- A couple talks at SPLASH-I focused on “end-user programming” for business applications. The one that I saw was “Model, Execute, Deploy: Answering the Hard Questions about End-user Programming”, presented by Shan Shan Huang from LogicBlox. Her talk focused on end-user programming for the enterprise software market. There were some sobering statistics about how often enterprise software projects fail to address the needs of the people they’re built for (bookkeeping and organizational planning, for instance), necessitating the need for end-user programming. Shan Shan used the phrase “relational bidirectional computing” for looked to me like spreadsheet-style or dataflow-style programming. Although I didn’t get a great sense of what it would be like to use the LogicBlox query language to solve real problems, it does seem like one advantage over SQL is that it gets rid of the “table” abstraction, or at least doesn’t expose it to the user. Instead, users can write constraints that describe the data they want to see; they don’t have to think about which data might be in which tables with which other data.
A few Onward! talks
This year, I served on the program committee for Onward!, a conference that aims to be “more radical, more visionary, and more open than other conferences to ideas that are well-argued but not yet proven”. I saw several interesting talks at Onward!, both in the session I hosted and in other sessions. Here are three of them:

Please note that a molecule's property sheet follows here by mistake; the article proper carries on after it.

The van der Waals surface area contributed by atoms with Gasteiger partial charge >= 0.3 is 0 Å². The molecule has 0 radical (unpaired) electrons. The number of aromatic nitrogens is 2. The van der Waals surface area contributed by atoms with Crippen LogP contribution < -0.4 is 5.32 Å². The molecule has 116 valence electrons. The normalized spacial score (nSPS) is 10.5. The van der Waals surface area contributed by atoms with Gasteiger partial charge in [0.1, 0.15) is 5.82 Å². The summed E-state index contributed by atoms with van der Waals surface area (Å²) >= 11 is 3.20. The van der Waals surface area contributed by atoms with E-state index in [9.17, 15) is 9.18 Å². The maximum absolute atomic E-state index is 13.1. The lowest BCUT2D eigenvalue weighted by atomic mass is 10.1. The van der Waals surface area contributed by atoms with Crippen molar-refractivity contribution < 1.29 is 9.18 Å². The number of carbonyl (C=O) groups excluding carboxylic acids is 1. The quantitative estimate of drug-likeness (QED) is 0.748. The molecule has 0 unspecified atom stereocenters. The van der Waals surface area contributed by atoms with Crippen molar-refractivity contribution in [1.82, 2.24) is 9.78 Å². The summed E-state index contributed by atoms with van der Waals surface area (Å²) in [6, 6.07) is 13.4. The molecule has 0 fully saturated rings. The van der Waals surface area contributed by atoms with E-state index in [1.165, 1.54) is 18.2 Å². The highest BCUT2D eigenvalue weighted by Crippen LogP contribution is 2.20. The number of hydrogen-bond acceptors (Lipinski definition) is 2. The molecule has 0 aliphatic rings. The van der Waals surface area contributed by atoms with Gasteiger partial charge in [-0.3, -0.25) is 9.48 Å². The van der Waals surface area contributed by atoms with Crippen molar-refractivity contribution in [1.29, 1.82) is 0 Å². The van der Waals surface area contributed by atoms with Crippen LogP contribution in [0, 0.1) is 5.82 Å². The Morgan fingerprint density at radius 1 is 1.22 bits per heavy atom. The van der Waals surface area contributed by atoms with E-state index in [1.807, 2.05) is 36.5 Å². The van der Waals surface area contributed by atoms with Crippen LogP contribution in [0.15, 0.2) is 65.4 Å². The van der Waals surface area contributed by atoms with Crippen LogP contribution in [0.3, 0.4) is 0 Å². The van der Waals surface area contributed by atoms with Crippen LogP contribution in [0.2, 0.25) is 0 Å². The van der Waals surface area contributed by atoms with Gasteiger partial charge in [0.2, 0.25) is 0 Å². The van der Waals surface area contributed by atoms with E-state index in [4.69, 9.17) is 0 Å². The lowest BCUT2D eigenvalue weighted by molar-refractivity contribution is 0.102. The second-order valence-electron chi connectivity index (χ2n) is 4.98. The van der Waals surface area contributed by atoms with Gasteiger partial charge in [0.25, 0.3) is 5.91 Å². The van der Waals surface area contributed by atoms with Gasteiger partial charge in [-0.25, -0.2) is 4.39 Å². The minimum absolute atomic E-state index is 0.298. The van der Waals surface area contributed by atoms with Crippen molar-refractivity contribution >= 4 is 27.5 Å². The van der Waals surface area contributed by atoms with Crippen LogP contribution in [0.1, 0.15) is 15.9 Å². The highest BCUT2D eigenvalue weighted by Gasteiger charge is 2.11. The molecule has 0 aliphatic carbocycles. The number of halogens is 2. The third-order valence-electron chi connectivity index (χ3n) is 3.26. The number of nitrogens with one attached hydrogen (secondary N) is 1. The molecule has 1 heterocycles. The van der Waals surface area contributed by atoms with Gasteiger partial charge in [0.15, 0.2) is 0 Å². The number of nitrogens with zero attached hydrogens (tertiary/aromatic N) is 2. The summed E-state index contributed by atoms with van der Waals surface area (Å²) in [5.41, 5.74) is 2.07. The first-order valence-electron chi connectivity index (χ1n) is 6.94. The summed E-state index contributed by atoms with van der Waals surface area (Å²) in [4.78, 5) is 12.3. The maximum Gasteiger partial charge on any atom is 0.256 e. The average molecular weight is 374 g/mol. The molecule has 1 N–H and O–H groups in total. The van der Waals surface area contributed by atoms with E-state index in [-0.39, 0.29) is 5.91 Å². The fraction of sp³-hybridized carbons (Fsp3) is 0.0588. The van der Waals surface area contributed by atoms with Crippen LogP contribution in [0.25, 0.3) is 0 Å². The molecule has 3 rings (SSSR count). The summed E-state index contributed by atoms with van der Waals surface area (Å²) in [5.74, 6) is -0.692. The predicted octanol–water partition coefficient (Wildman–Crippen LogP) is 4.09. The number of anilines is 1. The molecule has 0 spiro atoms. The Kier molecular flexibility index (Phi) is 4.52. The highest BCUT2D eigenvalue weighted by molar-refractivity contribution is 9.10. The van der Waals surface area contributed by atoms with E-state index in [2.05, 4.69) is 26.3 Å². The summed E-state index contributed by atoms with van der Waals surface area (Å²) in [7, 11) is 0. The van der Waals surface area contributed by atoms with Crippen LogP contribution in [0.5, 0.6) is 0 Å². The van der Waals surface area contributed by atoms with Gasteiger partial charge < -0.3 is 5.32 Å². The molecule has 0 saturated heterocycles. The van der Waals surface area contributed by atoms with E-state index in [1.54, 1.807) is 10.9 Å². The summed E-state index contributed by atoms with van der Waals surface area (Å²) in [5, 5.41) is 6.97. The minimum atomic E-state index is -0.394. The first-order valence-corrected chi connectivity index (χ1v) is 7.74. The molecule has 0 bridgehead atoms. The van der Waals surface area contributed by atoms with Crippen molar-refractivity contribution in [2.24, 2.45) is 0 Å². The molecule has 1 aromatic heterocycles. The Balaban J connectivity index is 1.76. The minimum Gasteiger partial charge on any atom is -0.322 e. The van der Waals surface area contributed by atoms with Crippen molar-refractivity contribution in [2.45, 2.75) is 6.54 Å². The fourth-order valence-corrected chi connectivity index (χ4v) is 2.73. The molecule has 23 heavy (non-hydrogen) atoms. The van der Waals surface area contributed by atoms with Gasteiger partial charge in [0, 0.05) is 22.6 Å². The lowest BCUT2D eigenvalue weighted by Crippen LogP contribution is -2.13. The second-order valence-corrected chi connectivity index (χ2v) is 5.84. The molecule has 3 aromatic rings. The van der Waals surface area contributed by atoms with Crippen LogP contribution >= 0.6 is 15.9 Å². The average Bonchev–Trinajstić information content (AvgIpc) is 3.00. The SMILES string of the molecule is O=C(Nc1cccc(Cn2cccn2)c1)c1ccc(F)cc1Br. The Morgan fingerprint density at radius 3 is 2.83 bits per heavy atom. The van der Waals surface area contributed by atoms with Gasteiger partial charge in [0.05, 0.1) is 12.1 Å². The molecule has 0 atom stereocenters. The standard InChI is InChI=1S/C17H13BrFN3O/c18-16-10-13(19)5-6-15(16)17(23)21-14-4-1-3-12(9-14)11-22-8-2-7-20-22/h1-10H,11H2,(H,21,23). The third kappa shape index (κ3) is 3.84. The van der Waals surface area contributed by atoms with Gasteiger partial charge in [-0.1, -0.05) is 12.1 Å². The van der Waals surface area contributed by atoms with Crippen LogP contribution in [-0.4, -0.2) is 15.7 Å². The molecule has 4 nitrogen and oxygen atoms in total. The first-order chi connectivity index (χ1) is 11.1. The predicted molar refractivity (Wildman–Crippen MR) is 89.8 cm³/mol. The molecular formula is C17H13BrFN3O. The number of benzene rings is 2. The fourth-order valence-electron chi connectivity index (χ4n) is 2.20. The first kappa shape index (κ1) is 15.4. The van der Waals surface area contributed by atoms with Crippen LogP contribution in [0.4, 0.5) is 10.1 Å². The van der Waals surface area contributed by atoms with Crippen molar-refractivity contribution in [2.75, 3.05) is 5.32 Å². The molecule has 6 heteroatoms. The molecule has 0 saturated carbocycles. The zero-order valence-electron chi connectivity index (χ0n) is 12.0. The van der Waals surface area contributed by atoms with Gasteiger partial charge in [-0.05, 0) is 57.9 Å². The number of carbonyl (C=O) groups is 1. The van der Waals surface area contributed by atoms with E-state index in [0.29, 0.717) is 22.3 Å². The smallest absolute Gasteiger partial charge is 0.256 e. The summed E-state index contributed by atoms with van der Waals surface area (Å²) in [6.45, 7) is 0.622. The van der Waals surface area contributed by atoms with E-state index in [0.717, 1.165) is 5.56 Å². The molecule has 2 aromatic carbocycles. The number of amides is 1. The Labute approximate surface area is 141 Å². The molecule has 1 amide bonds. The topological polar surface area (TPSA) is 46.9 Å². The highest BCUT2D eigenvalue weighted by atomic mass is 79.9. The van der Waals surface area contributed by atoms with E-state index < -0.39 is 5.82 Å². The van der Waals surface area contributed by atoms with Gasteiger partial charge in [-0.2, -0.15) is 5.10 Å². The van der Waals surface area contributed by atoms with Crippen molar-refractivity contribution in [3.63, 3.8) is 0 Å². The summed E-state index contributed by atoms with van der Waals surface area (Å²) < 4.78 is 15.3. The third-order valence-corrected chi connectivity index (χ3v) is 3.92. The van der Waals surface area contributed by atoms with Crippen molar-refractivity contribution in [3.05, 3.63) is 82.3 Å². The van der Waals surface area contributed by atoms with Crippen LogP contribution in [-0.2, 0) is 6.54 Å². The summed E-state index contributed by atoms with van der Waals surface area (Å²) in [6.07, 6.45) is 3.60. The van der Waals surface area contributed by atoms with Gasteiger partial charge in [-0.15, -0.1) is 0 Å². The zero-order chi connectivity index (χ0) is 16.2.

- Shaon Barman of UC Berkeley presented his paper, “Toward tool support for interactive synthesis”. Program sketching has been a little mysterious to me for years, but after seeing Shaon’s talk, I feel I have a better grasp of it. A sketch is a program with holes in it, and synthesis by sketching means starting with a sketch, plus a hole-less reference version of the program that we know is correct. Then, we synthesize code to fill in the holes in the sketch to match the semantics of the reference implementation (but presumably with some advantage, like being faster). The challenge of synthesis by sketching is that the less specific the sketch, the larger a space of programs we have to search. But, if the programmer has some insight, say, that a computation can be decomposed into two independent computations, we can cut down the search space considerably by using a sketch that has two holes in it instead of one. Although I didn’t understand all the details, the idea of Shaon’s work is to offer tool support for the discovery of this kind of sketch “structure”. The paper is available.